Get out your graphing calculator, clear out a file drawer, allocate some extra RAM. If you want to stay on top of investigations into the UN's Oil for Food program, you will need all that and more.
With last week's announcement that former Fed chairman Paul Volcker will head the UN investigation-with staff and funding that should have been used to run the program properly in the first place-more Iraq-related scandal news is sure to be off and running. In addition to the UN probe, two more are underway: a congressional inquiry headed by Rep. Henry Hyde (R-Ill.) and an Iraqi probe headed by Governing Council members.
Proceedings that span New York, Washington, and Baghdad are not the only reasons getting to the bottom of the program will be complicated. The Oil for Food program ran virtually without scrutiny for seven years; took in revenue for Iraqi oil exported at a rate of more than 2 million barrels per day; deposited the funds in four unnamed (until last week) bank accounts; divided the funds into half a dozen escrow accounts; distributed funds via nine different UN agencies; converted its accounting procedures midstream from dollars to euros at Saddam Hussein's request; and has lost, stolen, or otherwise mismanaged a whole lot of money.
The basic facts are these: The UN took in roughly $60 billion in Iraqi oil revenue. The purpose was to give Iraqis the bare necessities of life because UN sanctions were so punishing. From 1996 until the invasion last year, the UN approved $34 billion in imports to Iraqis and delivered on less than $25 billion.
So the bottom line is actually very simple: Where did the rest of the money go?
That's a question that should have been asked at any point in the seven-year history of the program, but particularly in the 2001-2003 run-up to war. Yet until now, it is a question that was never asked by Congress, by any other Western government, nor by the UN Security Council-even after a delegation representing Iraqi opposition leaders in January 2003 traveled to New York to ask specifically for a Security Council investigation and audit.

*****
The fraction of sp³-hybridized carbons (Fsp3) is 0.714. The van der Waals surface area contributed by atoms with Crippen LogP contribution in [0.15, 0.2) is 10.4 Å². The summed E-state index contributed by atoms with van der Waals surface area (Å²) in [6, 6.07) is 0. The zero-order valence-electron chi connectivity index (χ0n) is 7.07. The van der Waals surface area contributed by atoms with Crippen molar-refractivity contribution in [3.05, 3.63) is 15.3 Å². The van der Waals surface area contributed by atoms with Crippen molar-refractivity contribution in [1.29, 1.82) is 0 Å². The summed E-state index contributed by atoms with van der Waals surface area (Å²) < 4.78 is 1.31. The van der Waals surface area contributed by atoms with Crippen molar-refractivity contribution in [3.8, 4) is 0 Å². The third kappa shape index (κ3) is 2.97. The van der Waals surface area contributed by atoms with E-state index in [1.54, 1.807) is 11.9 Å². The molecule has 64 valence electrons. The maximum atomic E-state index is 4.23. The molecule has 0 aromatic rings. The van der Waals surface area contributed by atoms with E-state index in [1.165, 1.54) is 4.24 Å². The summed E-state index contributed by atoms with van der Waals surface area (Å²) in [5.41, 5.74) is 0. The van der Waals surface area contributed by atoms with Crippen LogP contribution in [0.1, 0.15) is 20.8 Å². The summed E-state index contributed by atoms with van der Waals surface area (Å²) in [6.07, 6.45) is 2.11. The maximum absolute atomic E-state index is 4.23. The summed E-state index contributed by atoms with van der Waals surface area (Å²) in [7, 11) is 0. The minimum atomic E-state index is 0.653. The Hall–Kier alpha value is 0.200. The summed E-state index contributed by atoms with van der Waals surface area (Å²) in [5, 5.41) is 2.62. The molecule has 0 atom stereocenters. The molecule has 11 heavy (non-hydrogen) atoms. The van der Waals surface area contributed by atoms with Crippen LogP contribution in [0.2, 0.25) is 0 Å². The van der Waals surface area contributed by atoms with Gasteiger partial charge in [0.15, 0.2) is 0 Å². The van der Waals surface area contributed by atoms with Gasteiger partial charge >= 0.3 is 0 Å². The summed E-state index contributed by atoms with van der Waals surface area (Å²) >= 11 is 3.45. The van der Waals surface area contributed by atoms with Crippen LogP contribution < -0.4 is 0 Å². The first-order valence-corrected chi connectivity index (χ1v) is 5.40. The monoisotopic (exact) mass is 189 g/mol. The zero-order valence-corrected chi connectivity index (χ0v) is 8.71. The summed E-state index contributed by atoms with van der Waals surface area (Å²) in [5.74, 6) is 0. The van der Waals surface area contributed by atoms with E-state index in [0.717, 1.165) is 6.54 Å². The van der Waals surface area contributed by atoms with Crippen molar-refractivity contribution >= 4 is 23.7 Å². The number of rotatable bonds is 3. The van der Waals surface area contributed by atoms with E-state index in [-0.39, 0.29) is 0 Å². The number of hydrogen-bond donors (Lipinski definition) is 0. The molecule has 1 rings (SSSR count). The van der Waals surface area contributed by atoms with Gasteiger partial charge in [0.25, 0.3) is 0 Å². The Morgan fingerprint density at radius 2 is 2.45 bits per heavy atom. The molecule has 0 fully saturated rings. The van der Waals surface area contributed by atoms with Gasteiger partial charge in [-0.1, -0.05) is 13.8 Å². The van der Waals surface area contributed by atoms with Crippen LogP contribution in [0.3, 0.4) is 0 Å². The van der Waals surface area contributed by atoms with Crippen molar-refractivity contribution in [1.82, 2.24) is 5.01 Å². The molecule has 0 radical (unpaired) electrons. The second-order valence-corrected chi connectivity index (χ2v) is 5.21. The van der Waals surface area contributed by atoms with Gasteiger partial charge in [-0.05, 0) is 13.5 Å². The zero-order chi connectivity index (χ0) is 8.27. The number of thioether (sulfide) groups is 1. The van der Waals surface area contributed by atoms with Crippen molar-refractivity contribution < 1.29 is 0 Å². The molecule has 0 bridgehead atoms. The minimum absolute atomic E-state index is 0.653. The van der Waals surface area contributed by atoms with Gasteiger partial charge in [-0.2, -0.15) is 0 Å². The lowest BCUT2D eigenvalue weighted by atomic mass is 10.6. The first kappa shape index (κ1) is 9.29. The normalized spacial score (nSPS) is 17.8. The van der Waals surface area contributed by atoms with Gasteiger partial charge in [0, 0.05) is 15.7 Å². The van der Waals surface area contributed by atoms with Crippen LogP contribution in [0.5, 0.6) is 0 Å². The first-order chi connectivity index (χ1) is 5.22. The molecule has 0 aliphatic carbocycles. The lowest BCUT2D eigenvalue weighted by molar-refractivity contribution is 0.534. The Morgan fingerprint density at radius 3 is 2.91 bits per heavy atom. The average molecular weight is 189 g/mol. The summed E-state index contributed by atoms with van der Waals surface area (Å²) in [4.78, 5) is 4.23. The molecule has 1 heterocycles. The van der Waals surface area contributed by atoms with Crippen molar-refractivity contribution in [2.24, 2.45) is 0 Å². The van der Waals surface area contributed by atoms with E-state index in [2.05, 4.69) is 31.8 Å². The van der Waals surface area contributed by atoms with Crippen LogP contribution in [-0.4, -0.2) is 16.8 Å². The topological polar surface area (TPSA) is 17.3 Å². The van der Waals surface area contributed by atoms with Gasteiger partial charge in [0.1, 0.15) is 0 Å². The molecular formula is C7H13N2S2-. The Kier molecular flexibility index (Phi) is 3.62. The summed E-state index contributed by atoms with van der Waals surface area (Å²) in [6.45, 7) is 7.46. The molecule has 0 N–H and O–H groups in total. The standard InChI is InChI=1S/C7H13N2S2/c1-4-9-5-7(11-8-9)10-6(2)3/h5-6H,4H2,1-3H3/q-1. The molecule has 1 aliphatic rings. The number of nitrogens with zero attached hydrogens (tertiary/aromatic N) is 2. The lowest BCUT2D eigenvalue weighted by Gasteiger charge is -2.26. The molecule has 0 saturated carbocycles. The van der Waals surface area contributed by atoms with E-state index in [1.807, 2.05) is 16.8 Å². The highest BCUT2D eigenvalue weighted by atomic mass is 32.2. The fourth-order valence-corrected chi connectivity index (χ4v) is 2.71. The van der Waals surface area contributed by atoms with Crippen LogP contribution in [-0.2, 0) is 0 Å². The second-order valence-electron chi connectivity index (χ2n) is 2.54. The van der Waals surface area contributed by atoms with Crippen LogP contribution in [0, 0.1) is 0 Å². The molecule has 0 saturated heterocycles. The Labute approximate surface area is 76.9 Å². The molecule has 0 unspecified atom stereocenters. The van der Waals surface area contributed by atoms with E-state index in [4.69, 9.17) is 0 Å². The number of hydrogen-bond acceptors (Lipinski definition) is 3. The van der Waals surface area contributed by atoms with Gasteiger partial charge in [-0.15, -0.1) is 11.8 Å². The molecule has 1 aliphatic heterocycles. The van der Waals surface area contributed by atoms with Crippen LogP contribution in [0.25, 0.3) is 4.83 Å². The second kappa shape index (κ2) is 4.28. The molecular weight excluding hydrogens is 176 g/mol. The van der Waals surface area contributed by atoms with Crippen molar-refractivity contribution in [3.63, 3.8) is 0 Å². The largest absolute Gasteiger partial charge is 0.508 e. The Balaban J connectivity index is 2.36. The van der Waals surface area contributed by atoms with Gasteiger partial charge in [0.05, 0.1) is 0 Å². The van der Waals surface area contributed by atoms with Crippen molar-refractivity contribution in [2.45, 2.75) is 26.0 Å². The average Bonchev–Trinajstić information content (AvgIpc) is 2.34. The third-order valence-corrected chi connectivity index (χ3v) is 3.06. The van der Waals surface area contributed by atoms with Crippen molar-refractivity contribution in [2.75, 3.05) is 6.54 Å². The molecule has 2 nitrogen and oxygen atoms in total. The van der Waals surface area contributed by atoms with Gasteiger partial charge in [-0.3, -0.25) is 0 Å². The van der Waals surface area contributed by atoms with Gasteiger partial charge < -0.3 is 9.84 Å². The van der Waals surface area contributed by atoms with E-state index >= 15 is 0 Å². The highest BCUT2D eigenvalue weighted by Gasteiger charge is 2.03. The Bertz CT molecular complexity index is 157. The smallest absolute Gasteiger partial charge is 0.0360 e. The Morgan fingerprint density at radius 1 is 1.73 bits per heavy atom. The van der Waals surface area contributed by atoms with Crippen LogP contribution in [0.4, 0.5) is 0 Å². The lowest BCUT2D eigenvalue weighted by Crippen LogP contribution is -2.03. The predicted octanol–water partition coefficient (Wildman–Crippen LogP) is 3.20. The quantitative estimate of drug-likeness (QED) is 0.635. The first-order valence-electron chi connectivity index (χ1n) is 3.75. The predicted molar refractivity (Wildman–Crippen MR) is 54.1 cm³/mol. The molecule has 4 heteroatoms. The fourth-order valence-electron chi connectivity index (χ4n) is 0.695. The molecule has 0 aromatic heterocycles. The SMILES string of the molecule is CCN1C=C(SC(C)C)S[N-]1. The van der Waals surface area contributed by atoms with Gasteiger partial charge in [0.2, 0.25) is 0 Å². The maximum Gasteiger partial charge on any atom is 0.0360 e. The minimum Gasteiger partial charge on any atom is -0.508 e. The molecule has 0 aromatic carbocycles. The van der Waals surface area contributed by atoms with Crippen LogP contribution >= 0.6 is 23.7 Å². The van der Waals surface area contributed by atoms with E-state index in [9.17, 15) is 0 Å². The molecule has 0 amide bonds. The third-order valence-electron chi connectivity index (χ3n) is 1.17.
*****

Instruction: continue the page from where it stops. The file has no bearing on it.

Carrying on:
Iraqis have been ready to talk about it for years. They gave reporters, including WORLD, plenty of information critical of UN administration ("Outsmarting sanctions,"Aug. 10, 2002) long before the war. But no major media outlets, except The Wall Street Journal, took it seriously until now.
Iraqis know better than to follow the news cycle. The Governing Council is desperately trying to get ahead of what is sure to be a tainted UN investigation by hiring accounting firm KPMG to go over the books. Their British adviser Claude Hankes-Drielsma this week warned UN officials in Baghdad not to throw roadblocks. "I expect shredders are working round-the-clock at this very moment," he said.
An American and former UN worker in Baghdad now assisting Iraqi officials said investigations must answer these questions:
What's the reasonable minimum and maximum amounts earned given fluctuating oil prices?
How much was earned in interest on unspent funds?
What benefits should Iraqis have received under the program?
How will the UN compensate them?
"These probes should not be limited to only the allegations of corruption, which are only a limited and negative reason for the probes," he said. "The investigations should also carefully, comprehensively, clearly, and completely examine UN leadership and management of the program." Until then, few Iraqi leaders will cheer another UN role in Iraq.